interweb freedom

(formerly Stop Usage Based Billing)

Posts Tagged ‘competition’

crtc speed matching saga

Posted by Laurel L. Russwurm on August 31, 2010

CRTC

Monday’s CRTC release: CRTC encourages competition and investment in the provision of Internet services

The Canadian Radio-television and Telecommunications Commission (CRTC) today determined, on the basis of the evidence submitted at a recent public hearing, that large telephone companies must make their existing Internet access services available to alternate Internet service providers (ISPs) at speeds that match those offered to their own retail customers. This requirement will ensure that alternate ISPs can continue to give Canadians more choice by offering competing and innovative Internet services.

This CRTC decision seems eminently reasonable; the carriers must make the bandwidth speeds available to their own retail customers available to the customers of Independent Service Providers. This is a real win for Canadian consumers.

The thing is, this decision was already made. Wading through the CRTC release we learn this CRTC ruling was already made as “various decisions issued in 2006 and 2007”.

Vertical Canadian Flag

Why did it take the CRTC four years to make it stick?

Apparently the Federal Cabinet stepped in on behalf of the carriers (Bell et al) and ordered the CRTC to revisit the issue. They were told to ensure speed-matching requirements:

  • wouldn’t unduly diminish incentives to invest in new network infrastructure in general and, in particular, in markets of different sizes;
  • without speed-matching requirements would there be sufficient competition to protect the interests of users;
  • are the wholesale obligations imposed on incumbent telephone and cable companies equitable or a competitive disadvantage; and
  • will these wholesale requirements unduly impair the ability of incumbent telephone companies to offer new converged services, such as Internet Protocol television?

In other words, Federal Government interference resulted in four years where the carriers were allowed to discriminate against the Independent ISPs by denying them access to the best speeds. The retail customers of the Independent ISPs could not get the bandwidth speeds that the retail customers of the carrier ISPs could get.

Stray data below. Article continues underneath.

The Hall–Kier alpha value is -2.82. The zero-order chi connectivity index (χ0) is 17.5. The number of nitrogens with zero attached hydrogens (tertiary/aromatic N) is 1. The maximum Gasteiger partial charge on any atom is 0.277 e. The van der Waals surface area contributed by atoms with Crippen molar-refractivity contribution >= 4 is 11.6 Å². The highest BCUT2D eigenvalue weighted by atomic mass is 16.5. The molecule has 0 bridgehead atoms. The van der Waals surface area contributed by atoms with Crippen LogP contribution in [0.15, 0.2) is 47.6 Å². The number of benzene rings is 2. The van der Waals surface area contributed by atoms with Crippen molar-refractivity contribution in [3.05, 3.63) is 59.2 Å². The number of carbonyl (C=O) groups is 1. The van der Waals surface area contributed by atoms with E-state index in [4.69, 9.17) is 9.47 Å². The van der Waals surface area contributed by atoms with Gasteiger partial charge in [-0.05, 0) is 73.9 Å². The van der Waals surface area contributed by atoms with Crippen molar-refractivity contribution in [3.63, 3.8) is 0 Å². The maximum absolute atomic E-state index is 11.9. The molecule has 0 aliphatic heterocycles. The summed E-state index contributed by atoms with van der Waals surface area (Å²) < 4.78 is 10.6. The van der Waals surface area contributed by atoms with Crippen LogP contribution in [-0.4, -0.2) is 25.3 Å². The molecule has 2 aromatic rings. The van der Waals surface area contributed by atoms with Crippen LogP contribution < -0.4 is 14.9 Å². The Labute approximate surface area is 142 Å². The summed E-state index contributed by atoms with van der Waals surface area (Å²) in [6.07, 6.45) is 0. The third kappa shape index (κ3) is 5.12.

Hardly sounds fair to Canadian consumers.

Surprise surprise.

reactions to the crtc ruling

TEKsavvy Solutions Inc. logo“The Commission’s refusal to mandate the provision of new central office-based telephone company and local head-end-based cable company wholesale services severely limits other competitors’ ability to provide new differentiated service offerings. To that extent the CRTC’s approach will entrench the duopolistic nature of the communications wireline services industry in many important markets and stifle the ability of competitors to provide new and innovative services. In this environment, it will be very difficult for competitors to attract the capital necessary to innovate, grow and contribute to the greatest extent possible to the competitive landscape and increase consumer choice. Canada’s productivity and international competitiveness will remain sub-standard at a critical time in the country’s economic development and the longerterm prospect for competition in the communications sector is very uncertain” added Marc Gaudrault, TSI’s Chief technology Officer.”

TekSavvy Solutions Inc. Reaction to Landmark CRTC Decision: Competitors Allowed to Exist but Denied the Means to Innovate

“By mandating that consumers are able to obtain services from competitors at the same speeds that they can obtain services from the telephone and cable companies, the CRTC has handed a victory to Canadian businesses and consumers” said Bill Sandiford, Telnet’s President and CTO. “The Commission has ensured that end-users of these services will continue to be able use their provider of choice without being subjected to slower speeds by doing so.”

In the same ruling, the Commission denied the implementation of CO-based ADSL services, and refused to force the large telephone and cable companies to further unbundle their networks.

Sandiford added, “It is unfortunate that the Commission has failed to allow competitors the ability to innovate and compete with the telephone companies on a deeper level. We agree with the dissent of Commissioner Timothy Denton on this matter.”
Telnet Communications Pleased by Reprieve on Internet Speed Matching but very Concerned about Longer-Term Prospects for Competition following Landmark CRTC Decision

I can certainly understand the mixed reaction of the Independent ISPs.

The CRTC and the Federal Government seek to safeguard fairness for the carriers but have no qualms about imposition of a competitive disadvantage to the Independent ISPs.

The Federal Government was concerned that fairness to consumers might “diminish incentives to invest in new network infrastructure”?